Growing pains: Room to grow, nowhere to build

CCU’s plans to accommodate class sizes

Students will no longer be living at the Four Points by Sheraton hotel in Myrtle Beach, South Carolina due to Coastal Carolina University recent leasing of The Cove.

President Benson said they signed with The Cove, located at 1142 S.C. Hwy 544, since it was closer to campus and would be easier for students, Benson said he is hoping that it fills any need for extra housing in the fall 2023 semester. Shuttles will run from The Cove to campus similar to how the Teal Shuttle does in route to University Place, which is university housing located adjacent to The Cove off of S.C. 544.

During the past two years, the University has seen record-breaking class sizes with 2,519 incoming students in fall of 2021 to 2,693 students in fall of 2022, The Chanticleer reported last semester. Academic Affairs Project Coordinator James Johnson said the University has no plans to increase the student to faculty ratio. He said they will continue to hire more people when needed to fill the need for additional sections and classes.

President Michael Benson said there was a 3.5% decrease in enrollment at four-year institutions after COVID-19 in 2021 but CCU had a 3% increase instead.

Johnson said the University has plans to build a new dorm complex in the future as part of their Comprehensive Permanent Improvement Plan (CPIP), which is available to the public. Benson said they are planning to improve the existing dorms on campus with a focus on The Woods, the first dormitories built on campus in 1987. He said The Woods seem to be the least desirable housing option at the moment, and they plan to renovate and update these buildings in the near future.

Benson said their main priority is to update their campus master plan, in which they’re working with Boudreaux, an architectural firm in Columbia, South Carolina, who just finished the master plan for the city of Conway. He said they have student and faculty representatives, as well as trustees, that contribute to the planning process.

University administrators plan to have town hall sessions to get the community’s perspectives on what the University needs and what they want to see, according to the president.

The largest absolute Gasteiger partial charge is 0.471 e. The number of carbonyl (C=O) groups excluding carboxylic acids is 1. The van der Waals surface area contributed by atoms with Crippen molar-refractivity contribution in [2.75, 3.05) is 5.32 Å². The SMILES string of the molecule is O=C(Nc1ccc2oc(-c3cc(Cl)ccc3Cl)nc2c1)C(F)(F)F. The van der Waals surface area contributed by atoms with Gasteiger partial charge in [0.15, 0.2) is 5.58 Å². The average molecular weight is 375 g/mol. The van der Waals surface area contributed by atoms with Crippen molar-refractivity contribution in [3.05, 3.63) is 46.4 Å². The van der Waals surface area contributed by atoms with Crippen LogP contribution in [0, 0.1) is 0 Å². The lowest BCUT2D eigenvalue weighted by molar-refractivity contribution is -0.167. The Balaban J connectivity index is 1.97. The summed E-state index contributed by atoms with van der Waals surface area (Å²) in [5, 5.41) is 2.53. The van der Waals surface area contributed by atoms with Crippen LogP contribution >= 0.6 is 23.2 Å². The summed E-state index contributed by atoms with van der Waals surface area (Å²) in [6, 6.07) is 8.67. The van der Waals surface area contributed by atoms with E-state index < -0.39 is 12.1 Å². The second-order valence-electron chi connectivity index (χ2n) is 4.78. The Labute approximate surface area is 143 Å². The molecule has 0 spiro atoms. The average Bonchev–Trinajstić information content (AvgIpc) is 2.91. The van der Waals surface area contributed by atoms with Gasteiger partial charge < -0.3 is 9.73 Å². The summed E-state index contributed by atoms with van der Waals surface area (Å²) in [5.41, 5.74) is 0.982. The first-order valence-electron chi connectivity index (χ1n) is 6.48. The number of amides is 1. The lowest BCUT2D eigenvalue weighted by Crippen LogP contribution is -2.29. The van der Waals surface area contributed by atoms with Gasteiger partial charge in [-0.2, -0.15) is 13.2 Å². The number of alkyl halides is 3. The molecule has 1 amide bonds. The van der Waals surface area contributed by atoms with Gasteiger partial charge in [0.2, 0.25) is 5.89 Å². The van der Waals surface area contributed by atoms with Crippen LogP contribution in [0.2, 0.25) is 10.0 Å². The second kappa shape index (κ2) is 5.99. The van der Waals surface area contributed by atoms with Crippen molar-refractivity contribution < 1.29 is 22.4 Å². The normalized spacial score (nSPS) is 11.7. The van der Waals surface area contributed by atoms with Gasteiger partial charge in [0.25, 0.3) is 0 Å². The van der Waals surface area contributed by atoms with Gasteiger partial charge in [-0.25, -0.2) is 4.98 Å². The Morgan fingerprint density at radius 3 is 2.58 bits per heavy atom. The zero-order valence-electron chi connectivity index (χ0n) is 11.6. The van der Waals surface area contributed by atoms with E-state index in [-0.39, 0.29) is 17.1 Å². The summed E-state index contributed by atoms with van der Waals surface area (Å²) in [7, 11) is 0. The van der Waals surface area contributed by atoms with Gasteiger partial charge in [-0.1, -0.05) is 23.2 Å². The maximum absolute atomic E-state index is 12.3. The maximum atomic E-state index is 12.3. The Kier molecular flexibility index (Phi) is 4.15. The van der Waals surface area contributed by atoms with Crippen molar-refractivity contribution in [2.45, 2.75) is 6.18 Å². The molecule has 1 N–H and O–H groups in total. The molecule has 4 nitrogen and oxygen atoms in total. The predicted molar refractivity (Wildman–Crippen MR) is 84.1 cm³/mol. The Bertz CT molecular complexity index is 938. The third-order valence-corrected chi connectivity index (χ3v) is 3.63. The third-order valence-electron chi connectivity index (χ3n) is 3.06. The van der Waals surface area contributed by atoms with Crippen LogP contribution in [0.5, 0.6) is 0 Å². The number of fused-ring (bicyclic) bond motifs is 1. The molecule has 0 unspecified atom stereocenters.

“As our population grows, the need for square footage also commonly grows,” Benson said. “We’re very mindful of what we have and what we need.”

He said the University makes sure that their facilities are well appointed, maintained and presented. He said he is so grateful to work at a place that takes great pride in its campus and keep it up because there are many places where this is not the case.

“Coastal provides an opportunity for students to be in a somewhat smaller setting where you’re not just a number, and that is something we are very proud of,” Benson said.

Horry-Georgetown Technical College (HGTC) President Marilyn Fore said their institution also had an increase in enrollment with 8,200 students in the fall of 2022. She said that number was their highest amount ever and their rates are trending upwards.

Fore said many of their students start out at HGTC and later transfer to CCU. She said both universities work closely together to make this process seamless for students and continue to help one another grow.

Due to these increases at both CCU and HGTC and to accommodate student needs, the universities are looking to continue to build up and out according to both Fore and Johnson.

“We will continue temporary leases like we did this fall to accommodate everyone,” Johnson said. “Our biggest hindrance to growth is going to be space, both space for housing and space to educate.”